One of my chums just pointed me at a rather cool website that shows you how to write your name in Egyptian Hieroglyphs. How could I resist?
I just received an email from my old chum Patrick Mannion saying, “Hey Max, you might get a kick of out this. You could add it to your Sumerian rock collection.” This was accompanied by a link, which I’ll share in a moment, but first…
When Patrick talks about my ” Sumerian rock collection,” he’s referring to the fact that, a few years ago, I acquired a small terracotta tablet (only around 40 mm wide by 45 mm tall and 12 mm thick) with five lines of cuneiform inscriptions on both sides. Cuneiform was not a written language like English; instead, it was a picture-writing system that used symbols. These symbols were pressed into soft clay with the slanted edge of a stylus, and the tablets were then fired to make them rock-hard. My tablet is about 4,200 years old, so as a way of preserving information, it’s certainly stood the test of time.
The gist of Patrick’s message is that he’s found a website that teaches you how to write your name in Egyptian Hieroglyphs. The fact that is an activity that is primarily targeted at kids age 8 to 10 doesn’t phase me in the slightest. Being able to write my name in Egyptian Hieroglyphs will come in handy if I ever get my time machine working, because I’ll be able to go back in time and write “Max was here” without looking like a fool (I have to keep telling myself this every day).
Yes, of course we’re all thinking about Walk Like an Egyptian by the Bangles, but we cannot afford to get distracted. Oh well, perhaps we could play it just one time…
Patrick went on to say that “They don’t really have an ‘x’ sound, but they work around it.” This simply cannot be true. It if were so, how would the ancient Egyptians have been able to write an instruction manual for a xylophone or document the recipe for a Xestus Sabretooth Blenny (Petroscirtes xestus) pie? I’ll have to tell Patrick that he cannot believe everything he sees on the internet.
I must admit I’ve long been intrigued by Egyptian Hieroglyphs. As I note in a book called Wroting Inglish I’m currently working on as a hobby project (it’s an unconventional introduction to grammar and punctuation for professionals, including engineers, who can’t string three words together to make a sentence):
When we come to written language, at one end of the spectrum we have pictographs/pictograms (a pictorial symbol representing a word or phrase) and logographs/logograms (a sign or character representing a word or phrase). Chinese characters provide a familiar example of logograms (a handful derive from pictograms).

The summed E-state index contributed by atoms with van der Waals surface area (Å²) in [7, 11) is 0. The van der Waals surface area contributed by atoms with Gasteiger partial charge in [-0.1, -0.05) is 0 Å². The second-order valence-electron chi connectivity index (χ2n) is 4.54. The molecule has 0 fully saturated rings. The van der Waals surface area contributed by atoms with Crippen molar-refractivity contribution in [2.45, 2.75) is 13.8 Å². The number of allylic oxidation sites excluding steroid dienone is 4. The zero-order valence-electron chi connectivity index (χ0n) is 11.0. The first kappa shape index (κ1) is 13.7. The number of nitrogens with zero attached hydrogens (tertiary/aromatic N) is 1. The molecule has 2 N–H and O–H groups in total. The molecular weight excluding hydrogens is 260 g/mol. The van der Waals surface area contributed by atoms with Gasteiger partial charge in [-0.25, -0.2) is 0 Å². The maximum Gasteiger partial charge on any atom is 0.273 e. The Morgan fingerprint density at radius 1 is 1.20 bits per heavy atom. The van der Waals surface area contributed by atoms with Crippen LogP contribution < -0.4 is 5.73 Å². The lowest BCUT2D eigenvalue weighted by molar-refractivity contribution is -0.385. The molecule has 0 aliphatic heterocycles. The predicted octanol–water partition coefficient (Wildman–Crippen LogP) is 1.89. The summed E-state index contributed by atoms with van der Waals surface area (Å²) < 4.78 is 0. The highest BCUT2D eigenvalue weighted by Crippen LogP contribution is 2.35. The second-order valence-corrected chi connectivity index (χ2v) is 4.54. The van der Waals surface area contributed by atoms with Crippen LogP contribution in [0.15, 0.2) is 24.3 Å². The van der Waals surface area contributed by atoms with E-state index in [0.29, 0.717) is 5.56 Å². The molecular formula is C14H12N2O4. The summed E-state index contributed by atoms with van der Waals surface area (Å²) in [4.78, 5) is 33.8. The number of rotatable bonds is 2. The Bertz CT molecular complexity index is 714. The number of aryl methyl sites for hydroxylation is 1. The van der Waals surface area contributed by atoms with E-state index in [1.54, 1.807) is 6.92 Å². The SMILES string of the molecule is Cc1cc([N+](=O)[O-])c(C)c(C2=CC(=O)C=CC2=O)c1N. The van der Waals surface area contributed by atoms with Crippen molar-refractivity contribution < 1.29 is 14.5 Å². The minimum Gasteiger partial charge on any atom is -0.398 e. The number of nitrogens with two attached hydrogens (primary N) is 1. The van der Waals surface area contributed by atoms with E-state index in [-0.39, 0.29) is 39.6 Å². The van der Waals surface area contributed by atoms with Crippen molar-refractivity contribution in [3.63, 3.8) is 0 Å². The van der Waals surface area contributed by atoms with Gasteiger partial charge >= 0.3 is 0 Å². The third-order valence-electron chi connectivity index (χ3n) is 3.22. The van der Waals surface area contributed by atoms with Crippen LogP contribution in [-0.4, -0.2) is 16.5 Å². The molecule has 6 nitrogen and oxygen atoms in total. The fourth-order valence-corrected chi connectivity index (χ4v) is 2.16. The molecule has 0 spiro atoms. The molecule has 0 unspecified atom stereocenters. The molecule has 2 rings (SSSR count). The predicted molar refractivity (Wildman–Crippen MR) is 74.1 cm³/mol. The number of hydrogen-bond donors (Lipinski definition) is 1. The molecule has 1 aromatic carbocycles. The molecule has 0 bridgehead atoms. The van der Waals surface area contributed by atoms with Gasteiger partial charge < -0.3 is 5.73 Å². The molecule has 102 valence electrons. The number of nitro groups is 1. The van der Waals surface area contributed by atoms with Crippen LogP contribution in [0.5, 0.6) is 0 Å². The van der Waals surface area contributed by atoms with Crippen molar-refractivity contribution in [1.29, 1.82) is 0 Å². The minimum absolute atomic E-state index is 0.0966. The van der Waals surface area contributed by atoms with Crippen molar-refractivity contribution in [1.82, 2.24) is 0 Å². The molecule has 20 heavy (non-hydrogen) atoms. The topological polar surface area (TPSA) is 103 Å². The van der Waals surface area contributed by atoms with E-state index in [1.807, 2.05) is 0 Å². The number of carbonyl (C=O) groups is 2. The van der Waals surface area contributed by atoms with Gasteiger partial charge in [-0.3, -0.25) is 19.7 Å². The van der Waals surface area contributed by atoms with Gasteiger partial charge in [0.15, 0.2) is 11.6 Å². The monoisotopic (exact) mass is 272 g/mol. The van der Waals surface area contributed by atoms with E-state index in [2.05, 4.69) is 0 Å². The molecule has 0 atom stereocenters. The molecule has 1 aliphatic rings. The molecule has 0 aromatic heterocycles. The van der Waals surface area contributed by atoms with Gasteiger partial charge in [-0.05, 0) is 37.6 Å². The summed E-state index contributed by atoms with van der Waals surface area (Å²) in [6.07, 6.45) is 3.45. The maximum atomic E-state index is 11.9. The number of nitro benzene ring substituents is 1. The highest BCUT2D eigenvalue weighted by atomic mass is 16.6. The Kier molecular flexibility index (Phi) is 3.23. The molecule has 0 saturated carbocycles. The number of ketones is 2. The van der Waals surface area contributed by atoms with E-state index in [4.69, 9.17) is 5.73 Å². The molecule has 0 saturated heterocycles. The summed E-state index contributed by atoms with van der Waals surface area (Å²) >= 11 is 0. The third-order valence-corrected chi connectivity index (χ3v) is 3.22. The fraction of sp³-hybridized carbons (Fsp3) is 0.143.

Imagine the problems associated with having tens of thousands of different characters to work with. Being encumbered with such a system has many ramifications, such as the fact that you are somewhat unlikely to go on to invent things like the Morse telegraph or conceive the concept of a typewriter. How would you set about creating a dictionary for such a language? Constructing a crossword puzzle would be problematical at best, and it would take at least six strong men to carry the box of tokens used in the Chinese equivalent of a game of Scrabble.
Toward the other end of the spectrum we have alphabet-based languages, in which a standard set of letters (symbols or graphemes) are used to capture the written word.
Some written languages combine pictographic, logographic, alphabetic, and other elements. In the case of Egyptian hieroglyphs, for example, the same sign can, according to context, be interpreted as a phonogram (a symbol representing a vocal sound), a logogram (a sign or character representing a word or phrase), or an ideogram (a written character symbolizing the idea of a thing without indicating the sounds used to say it).
But we digress… The webpage to which Patrick pointed me was the Write Your Name in Egyptian Hieroglyphs learning activity at the Royal Ontario Museum website. They provide instructions an 8-year old could follow — including a key linking hieroglyphs and sounds (of course there’s one for ‘x’; I knew there had to be. Silly Patrick) — so I shouldn’t have any problems.
Even better, I have a kiln (as another hobby project I’m building a mosaic, as part of which I’m making my own tiles), so I can bake my name in clay. Perhaps I will make a bunch and give them to my family and friends for Christmas on the basis that I’m pretty sure it’s something they don’t already have. How about you? Would you like to see your name in lights and/or Egyptian Hieroglyphs?